Equitable Cities Through Civic Engagement and Innovation
Time & Location
While tech-driven innovation has fueled tremendous economic growth in select cities, it’s also led to dramatic increases in inequality. But cities such as Philadelphia, Detroit, Baltimore, and others are now prioritizing inclusive growth by addressing the question: “Can we foster equity, access, and inclusion by encouraging civic engagement and solution-based innovation?" Improving a city’s quality of life in equitable and creative ways while deepening access and removing obstacles for residents requires systemic collaboration and a commitment amongst all stakeholders to co-create solutions and make decisions together. This panel will explore how regional institutions ranging from major universities, tech companies, foundations, and municipalities are collaborating to deepen civic engagement and pursue civic innovation designed for greater equity.
Stéphanie Jecrois, International Affairs Advisor, City of Montréal
Stéphanie Jecrois is International Affairs Advisor with the City of Montreal, helping develop projects leading to agreements, cooperation and relations between cities, and maintaining consultation with diplomatic circles and international partners. Her involvement has included sitting on the board of directors of Connexion internationale de Montréal and serving as chair of the Young Haitian Chamber of Commerce. In 2014, she co-founded the Montreal chapter of the Technovation Girls program, an international competition for creating mobile applications aimed at developing technological and entrepreneurial skills among girls from ages 10 to 18.
Youngmoo Kim, Drexel University ExCITe Center, Director - MODERATOR
Youngmoo Kim is Professor of Electrical and Computer Engineering and Director of the ExCITe Center, an institute for transdisicplinary research and discovery connecting technology and communities, at Drexel University. He has served as Resident Technologist for Opera Philadelphia and is a technology advisor to the Philadelphia Museum of Art.
His research group, the Music & Entertainment Technology Laboratory (MET-lab) focuses on the machine understanding of audio, particularly for music information retrieval. Other areas of active research at MET-lab include human-machine interfaces and robotics for expressive interaction, real-time analysis, synthesis, and visualization of sound, and K-12 outreach for STEAM (Science, Technology, Engineering, Arts & Design, and Mathematics) education.
Youngmoo received his Ph.D. from the MIT Media Lab and holds Master's degrees in Electrical Engineering and Music (Vocal Performance Practice) from Stanford University as well as Engineering and Music degrees from Swarthmore College. He has extensive experience in music performance, including 8 years as a member of the Tanglewood Festival Chorus and as a cast member in productions with American Musical Theater of San Jose and SpeakEasy Stage Company (Boston).
Kira Strong, City of Philadelphia, Deputy Director of Design and Construction for the City of Philadelphia’s Rebuilding Community Infrastructure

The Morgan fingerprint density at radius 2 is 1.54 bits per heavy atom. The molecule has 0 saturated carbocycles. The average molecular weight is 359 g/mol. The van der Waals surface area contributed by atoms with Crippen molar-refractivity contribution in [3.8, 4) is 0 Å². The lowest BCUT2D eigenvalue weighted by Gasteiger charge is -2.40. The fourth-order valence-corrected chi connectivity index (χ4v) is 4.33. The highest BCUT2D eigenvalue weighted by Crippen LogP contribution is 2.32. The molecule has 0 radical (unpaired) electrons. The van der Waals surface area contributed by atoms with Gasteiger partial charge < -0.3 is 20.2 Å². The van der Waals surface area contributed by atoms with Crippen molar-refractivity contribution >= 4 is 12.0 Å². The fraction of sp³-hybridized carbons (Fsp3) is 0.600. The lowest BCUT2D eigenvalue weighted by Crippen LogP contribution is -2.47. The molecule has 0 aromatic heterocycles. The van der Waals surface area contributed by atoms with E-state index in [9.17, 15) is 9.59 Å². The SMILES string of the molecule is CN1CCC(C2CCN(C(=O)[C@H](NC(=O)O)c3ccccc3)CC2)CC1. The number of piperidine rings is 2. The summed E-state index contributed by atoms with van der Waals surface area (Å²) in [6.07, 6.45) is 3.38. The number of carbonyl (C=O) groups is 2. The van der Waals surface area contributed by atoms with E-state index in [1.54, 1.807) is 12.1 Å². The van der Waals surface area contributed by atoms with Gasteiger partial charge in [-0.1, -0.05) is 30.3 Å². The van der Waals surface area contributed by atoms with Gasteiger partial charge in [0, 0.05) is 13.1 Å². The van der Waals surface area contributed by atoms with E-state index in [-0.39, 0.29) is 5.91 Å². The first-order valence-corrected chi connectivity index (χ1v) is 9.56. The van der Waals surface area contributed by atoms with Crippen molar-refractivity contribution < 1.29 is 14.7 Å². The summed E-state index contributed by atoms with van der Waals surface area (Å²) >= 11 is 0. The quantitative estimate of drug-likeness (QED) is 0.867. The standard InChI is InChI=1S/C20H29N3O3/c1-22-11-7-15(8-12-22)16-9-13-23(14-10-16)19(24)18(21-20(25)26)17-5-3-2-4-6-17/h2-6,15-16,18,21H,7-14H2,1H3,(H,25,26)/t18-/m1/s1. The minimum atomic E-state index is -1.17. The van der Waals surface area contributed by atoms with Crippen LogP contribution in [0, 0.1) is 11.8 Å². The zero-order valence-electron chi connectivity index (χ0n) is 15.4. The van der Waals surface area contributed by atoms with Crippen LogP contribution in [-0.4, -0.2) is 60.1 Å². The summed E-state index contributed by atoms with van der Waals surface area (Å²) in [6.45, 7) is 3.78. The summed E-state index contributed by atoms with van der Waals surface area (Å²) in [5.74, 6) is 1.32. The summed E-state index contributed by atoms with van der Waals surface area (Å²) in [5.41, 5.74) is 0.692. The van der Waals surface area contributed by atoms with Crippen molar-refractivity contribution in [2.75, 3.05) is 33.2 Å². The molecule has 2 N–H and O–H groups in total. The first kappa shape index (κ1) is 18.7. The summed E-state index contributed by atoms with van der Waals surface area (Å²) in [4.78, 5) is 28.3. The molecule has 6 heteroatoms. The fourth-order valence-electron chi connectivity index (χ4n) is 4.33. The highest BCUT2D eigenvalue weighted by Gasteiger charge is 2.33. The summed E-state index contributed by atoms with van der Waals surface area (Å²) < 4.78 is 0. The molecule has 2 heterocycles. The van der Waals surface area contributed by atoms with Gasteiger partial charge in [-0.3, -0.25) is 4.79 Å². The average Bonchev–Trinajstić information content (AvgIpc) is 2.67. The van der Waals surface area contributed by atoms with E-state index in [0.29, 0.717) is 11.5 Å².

Kira Strong is the Executive Director for the City of Philadelphia’s Rebuilding Community Infrastructure initiative (Rebuild). Prior to leading the program, she served as Rebuild’s Deputy Director of Design and Construction, responsible for activating over $126 million of projects across 61 facilities in the last year while ensuring Rebuild met its ambitious diversity and inclusion goals.
Before coming to the City, Kira served as Vice President of Community and Economic Development of People’s Emergency Center (PEC) where she was responsible for overseeing PEC’s efforts to transform West Philadelphia neighborhoods into a healthy, vibrant community through real estate and economic development and quality of life initiatives.
She was named one of the region’s 40 Under 40 by the Philadelphia Business Journal and received the Rising Star Award from the Philadelphia Association of Community Development Corporations. Kira has served on the board of directors of the Community Design Collaborative, the Philadelphia Association of Community Development Corporations, and the Slought Foundation.
James Johnson-Piett, Principal & CEO, Urbane Development
James is Principal and CEO of Urbane, a community development firm with offices in NYC and Philadelphia; his work focuses on strengthening small businesses and community anchor institutions operating in urban communities through an integrated approach that includes research, consulting, and place-based investing. James has worked in 50+ communities across North America and the Caribbean, with over 1,000 small businesses, representing over 1.1 million SF of commercial and community facility space. James helped raise over $60 million for small business and community development initiatives in low-income areas with the goal of promoting community wealth generation.
Currently, James spearheads Urbane’s co-development platform, which includes Caton Flats, the $135M mixed-use development project featuring the redevelopment of Flatbush Caton Market, a historic Caribbean vendor marketplace, and 256 units of affordable housing in Brooklyn. James is also a cohort member of the Boston Impact Initiative's blended capital fund accelerator targeting place-based investments solutions to close the racial wealth gap in 12 US communities; James will lead the Philadelphia and Brooklyn fund development, respectively.
Currently, James serves as a board director of The Merchants Fund in Philadelphia and Community Solutions, Inc. in NYC.. James was named an Aspen Ideas Festival Scholar in 2019, 40 under 40 Rising Star by Hunter College Food Policy Center in 2017 and one of the 100 Most Influential People in Brooklyn Culture by Brooklyn Magazine in Spring 2016. James is an alumnus of Swarthmore College and MIT’s Center for Real Estate, Professional Development Institute.